Friday, July 25, 2008

The Apache Sunrise Dance - Sweetened by a Touch of Butter

As promised, I now present the Apache Sunrise Dance, as photographed June 20-22, by my oldest son, Toast Ed Kracker and my daughter-in-law, Prickly Pear Blossom Kracker, even as I lay in the hospital, unable to attend.

Yet, this is a cat blog - thus I begin with a photo of the Apache kitten, Butter, cousin to the Kracker Cats. Butter lives in Whiteriver, capitol of the White Mountain Apache Tribe, two miles from the dance site at Fort Apache.

The Apache Sunrise Dance. Often, when an Apache girl makes the change into becoming a woman, this special dance is held for her - to help assure that health will accompany her into her journey into womanhood and motherhood. 

The main part of the dance lasts for three days, but the preparation takes a year. Followup activities will last another year. At the beginning of this process, the young woman's parents invite another couple to be her Godparents. Her Godmother will dance with her throughout the three days, and all members of the Godfamily have an important part to play.

From here on out, the two families will be as one.

Above is Justine Jones, the young woman, being blessed by the medicine man. At her side is her Godmother, Janet Craig, my sister-in-law, Sunflower's sister.

Here is my lovely Sunflower, dressed in her new blue camp dress, dancing at the Sunrise Dance. Her Aunt Dolly is in green behind her and her sister, Charlene, in purple and blue. If you click on this picture, blow it up and look closely at Sunflower's face, you will see much stress and worry.

At the very moment this picture was taken, my good doctor was removing my shattered shoulder, my humerous, to replace it with a prothesis.

Tryskuit and Nabysko, dancing at the Sunrise Dance. Tryskuit is in the middle, wearing black and brown. Nabysko on the right, dressed in red.

These are the Crown Dancers, their outfits patterned after ancient paintings found on the faces of red rock cliffs at different places on the reservation and elsewhere. They represent helpful and benevolent spirits that reside in the mountains. Justine has been painted with corn pollen.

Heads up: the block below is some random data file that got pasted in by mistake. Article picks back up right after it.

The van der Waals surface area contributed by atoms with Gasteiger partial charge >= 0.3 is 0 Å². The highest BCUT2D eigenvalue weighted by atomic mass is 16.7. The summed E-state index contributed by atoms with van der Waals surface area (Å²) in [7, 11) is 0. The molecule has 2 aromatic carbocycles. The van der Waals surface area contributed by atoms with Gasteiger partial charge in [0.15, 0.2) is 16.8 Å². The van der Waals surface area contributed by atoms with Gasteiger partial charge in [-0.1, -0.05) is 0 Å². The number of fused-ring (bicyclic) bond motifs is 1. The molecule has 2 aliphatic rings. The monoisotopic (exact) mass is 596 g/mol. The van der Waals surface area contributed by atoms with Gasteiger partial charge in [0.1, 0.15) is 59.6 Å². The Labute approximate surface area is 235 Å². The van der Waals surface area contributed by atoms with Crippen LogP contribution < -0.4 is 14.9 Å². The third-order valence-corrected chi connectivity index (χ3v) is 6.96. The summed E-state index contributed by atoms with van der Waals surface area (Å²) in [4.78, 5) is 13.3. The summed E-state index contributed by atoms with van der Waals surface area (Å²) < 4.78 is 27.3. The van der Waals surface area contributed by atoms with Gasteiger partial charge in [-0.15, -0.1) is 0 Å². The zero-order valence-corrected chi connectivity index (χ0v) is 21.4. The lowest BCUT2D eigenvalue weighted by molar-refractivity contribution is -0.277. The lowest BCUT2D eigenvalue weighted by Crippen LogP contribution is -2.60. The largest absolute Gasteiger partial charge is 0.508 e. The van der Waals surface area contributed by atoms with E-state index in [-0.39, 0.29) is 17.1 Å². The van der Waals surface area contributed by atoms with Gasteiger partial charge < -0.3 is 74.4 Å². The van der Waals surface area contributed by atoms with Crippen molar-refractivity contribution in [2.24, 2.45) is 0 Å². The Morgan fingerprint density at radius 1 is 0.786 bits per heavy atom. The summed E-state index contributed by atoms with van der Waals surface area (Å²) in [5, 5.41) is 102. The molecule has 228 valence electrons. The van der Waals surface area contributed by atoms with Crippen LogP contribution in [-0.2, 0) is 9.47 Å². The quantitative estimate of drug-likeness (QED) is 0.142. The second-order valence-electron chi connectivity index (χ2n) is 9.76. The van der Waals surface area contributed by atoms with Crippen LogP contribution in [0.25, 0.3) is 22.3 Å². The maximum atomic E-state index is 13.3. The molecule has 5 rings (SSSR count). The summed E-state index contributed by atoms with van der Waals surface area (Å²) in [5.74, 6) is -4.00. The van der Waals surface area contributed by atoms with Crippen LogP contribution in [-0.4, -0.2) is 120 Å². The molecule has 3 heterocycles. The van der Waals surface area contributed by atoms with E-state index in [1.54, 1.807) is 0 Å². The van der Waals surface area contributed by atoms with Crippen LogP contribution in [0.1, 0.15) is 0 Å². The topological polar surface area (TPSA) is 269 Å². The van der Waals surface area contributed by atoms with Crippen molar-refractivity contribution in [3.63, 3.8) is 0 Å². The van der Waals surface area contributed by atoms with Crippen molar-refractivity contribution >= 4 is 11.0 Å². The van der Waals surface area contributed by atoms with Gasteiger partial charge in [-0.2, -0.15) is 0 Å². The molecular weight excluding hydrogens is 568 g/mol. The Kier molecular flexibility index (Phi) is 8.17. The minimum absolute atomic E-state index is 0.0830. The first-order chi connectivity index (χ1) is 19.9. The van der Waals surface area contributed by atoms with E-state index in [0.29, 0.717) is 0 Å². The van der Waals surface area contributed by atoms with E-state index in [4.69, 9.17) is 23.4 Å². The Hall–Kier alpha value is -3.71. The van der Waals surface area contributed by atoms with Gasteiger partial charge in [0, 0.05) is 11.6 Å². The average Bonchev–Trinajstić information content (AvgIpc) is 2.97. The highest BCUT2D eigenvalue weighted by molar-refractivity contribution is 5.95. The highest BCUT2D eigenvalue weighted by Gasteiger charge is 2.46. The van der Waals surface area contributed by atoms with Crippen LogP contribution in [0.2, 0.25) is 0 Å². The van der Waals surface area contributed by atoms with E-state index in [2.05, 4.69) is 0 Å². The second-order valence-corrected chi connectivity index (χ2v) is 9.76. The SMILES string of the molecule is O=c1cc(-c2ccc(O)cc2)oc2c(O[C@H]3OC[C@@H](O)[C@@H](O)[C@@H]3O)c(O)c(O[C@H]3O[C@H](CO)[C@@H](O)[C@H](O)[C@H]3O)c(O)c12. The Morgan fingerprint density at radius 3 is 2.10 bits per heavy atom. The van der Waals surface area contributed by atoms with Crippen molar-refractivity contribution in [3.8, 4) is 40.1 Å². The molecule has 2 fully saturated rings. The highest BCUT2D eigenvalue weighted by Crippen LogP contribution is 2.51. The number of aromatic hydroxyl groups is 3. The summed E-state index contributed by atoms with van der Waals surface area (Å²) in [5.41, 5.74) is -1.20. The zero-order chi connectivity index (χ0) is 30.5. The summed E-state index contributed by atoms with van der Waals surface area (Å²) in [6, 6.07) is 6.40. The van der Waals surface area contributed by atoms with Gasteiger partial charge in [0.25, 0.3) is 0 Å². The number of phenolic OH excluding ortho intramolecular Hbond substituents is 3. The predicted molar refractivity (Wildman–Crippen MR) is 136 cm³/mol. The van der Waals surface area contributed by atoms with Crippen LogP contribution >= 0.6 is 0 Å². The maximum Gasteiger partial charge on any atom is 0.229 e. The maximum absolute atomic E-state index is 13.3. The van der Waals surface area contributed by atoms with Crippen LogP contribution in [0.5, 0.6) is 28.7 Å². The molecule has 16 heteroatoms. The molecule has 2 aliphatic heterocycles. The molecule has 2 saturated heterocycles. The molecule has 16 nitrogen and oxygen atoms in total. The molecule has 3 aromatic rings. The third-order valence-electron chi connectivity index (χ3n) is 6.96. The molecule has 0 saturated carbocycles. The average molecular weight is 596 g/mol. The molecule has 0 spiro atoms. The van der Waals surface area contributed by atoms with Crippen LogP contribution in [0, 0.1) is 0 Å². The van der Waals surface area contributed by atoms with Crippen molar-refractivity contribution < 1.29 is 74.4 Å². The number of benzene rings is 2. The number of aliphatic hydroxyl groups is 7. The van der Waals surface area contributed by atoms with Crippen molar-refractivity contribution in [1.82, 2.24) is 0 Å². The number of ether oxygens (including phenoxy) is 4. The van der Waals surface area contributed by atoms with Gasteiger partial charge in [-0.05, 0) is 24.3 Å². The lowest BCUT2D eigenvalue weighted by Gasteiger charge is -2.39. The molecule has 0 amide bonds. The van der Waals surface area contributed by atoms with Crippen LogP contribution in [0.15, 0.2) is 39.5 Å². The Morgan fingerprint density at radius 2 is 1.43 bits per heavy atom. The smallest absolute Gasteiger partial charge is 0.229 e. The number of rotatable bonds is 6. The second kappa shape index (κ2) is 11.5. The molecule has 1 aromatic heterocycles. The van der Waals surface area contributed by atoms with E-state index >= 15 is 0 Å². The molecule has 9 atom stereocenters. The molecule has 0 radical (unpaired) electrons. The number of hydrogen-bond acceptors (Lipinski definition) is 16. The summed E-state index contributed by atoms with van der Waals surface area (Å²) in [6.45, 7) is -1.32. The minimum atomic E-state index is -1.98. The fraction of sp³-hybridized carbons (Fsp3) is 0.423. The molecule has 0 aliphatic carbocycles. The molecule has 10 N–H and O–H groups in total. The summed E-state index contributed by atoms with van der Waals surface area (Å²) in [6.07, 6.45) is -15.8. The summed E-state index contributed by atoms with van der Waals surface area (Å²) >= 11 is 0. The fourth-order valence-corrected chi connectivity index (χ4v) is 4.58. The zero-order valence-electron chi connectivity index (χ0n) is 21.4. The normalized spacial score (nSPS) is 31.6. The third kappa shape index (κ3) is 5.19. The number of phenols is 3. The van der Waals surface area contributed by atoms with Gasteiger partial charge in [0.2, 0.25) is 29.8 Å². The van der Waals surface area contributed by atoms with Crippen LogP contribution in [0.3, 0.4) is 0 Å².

Justine and my brother-in-law, Emmerson Craig - her Godfather.

Just to reconfirm that this is, in fact, a cat blog, I revert back to the kitten, Butter, held in the arms of Eliot Joplin, one of many of my Apache nephews.

The Crown Dancers.

The Clown is the most powerful of all the Crown Dancers and his cross-predates the introduction of Christianity into Apacheland. I am told that he danced for my grandson Wry for about 15 minutes straight. Wry remained fascinated and entranced throughout.

Of all the regrets I have regarding all that I have missed this summer of my injury, my greatest lament is the fact that I missed these 15 minutes.

Back at the Joplin house - Prickly Pear Blossom and Butter.

Back at the dance. My Mother-in-law, Rose Roosevelt, Matriarch of the family, gives her great-grandson, Wry, a squeeze of the foot.

Prickly Pear, Wry and family matriarch Rose.

Prickly Pear Blossom poses with some prickly pear blossoms, her namesake flower. My daughter-in-law is Navajo.

Wry and his cousin, Gracie. Gracie is from the Navajo side of the family and traveled from Shonto, Navajo Nation, with Prickly Pear's sister and mother.

Glenn Joplin with Butter's parents, Salt and Pepper.

As broken as my heart is that I had to miss all this, I give my deepest thanks to Toast Ed and Prickly Pear Blossom for taking these photos and for sharing them with me - and you.

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